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Obama’s wishful budget isn't serious

When President Barack Obama submitted his proposed budget one year ago, he claimed that he wanted to do away with the “mindless austerity” of the sequestration, which had provided some measure of limitation on government spending. Then in December, aided and abetted by a Republican-controlled Congress, he eradicated those minor restrictions and replaced mindless austerity with clueless profligacy.

Now he puts forth a budget for the 2017 fiscal year, which begins Oct. 1, that calls for $4.15 trillion in spending, a $223 billion increase over the current year’s budget. His proposal, curiously released while all eyes were focused on the New Hampshire primary, spans more than 2,300 pages, which, in itself, serves as a testament to the federal government’s bloat and overreach.

The president’s budget contains $3 trillion in proposed tax increases over the next 10 years, according to the Committee for a Responsible Federal Budget. The most controversial of these is a $10.25-per-barrel oil tax, which would be used to fund “clean” transit projects and low-carbon technologies such a self-driving cars, which the private sector is already rapidly developing. With oil prices currently hovering around $30 a barrel, that is a roughly 35 percent tax, which experts project would translate to a price hike of about 25 cents per gallon at the pump. Fortunately, this is a nonstarter for congressional Republicans.

The president’s budget message reads like his State of the Union addresses, espousing his wish list, from “green energy” subsidies to universal preschool to high-speed rail and increased transit funding to $4 billion for a K-12 computer science program to two years of “free” community college to apprenticeship programs to “encouraging” state paid leave policies — none of which is the province of federal, state and local governments.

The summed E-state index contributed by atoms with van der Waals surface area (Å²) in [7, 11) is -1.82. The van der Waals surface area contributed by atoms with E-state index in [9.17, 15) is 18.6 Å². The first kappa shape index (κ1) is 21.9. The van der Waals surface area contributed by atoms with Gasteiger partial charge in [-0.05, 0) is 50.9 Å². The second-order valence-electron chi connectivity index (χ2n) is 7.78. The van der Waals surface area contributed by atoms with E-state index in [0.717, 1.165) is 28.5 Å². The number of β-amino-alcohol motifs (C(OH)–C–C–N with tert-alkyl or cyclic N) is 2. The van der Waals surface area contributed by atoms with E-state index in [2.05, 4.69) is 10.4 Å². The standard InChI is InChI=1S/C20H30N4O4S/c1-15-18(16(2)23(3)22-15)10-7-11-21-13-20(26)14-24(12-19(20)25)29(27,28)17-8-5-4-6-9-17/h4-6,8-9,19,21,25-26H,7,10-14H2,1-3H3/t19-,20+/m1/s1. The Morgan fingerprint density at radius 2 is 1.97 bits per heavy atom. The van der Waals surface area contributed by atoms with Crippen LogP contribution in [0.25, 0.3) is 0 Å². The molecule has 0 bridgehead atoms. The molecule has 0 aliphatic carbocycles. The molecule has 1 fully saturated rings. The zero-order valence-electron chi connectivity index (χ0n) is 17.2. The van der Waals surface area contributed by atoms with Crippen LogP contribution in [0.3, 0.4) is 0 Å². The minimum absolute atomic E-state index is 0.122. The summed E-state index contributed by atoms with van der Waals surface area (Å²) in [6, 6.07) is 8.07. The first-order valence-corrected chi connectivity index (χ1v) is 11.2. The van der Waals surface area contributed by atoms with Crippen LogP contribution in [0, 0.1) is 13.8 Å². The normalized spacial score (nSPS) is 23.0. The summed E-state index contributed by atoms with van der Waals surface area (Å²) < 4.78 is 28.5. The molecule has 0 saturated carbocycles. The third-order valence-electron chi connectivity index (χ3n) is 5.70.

Obama’s budget would, once again, expand government control over our lives and further burden current and future generations with debt. It is understandable that a lame-duck president with a somewhat hostile Congress would advance a budget sprinkled with fairy dust, but Obama’s proposal should not be taken seriously with regard to fiscal responsibility.

The Orange County Register, Feb. 10

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Fractured Libya is a worry for U.S.

Libya is rapidly growing as a concern for the United States, joining Iraq and Syria as areas where the presence and influence of the Islamic State are increasing.

In the absence of a government, which was destroyed in 2011 by the United States, France, Italy, the United Kingdom and some internal elements, Libya remains the principal springboard for Africans fleeing across the Mediterranean in search of a better life in Europe. Migrants from the south are not as big a problem for Europeans as the refugees from Afghanistan, Iraq and Syria, but they, too, are difficult to absorb.

Libya is partly presided over — not governed — by rival groups, one in Tripoli, the former capital, and the other at Tobruk. Both pretend to be the legitimate government, but neither is accepted across the country. Other nations tried to assemble a government of national unity, incorporating elements of both groups, in Rome last year. It didn’t hold when the opposing leaders returned to Libya.

Another important element is the Islamic State group, based in Sirte, a port on the Mediterranean. Some speculate that the Islamic State is looking for a staging area outside Syria and Iraq, where it would be potentially safer from U.S. bombing and possible ground attack. Libya offers the added advantage of access to oil money. Under former leader Moammar Gadhafi, Libya pumped more than a million barrels a day. Its daily production is now down to 400,000 barrels, but the Islamic State would have the income from at least part of that.

Secretary of State John Kerry says the United States needs to do something about Libya, a problem he inherited from predecessor Hillary Rodham Clinton, who pushed the intervention that overthrew Gadhafi. He recently ruled out U.S. boots on the ground, something that should please Americans, given the futility of trying to resurrect Libyan governance.

Pittsburgh Post-Gazette, Feb. 5

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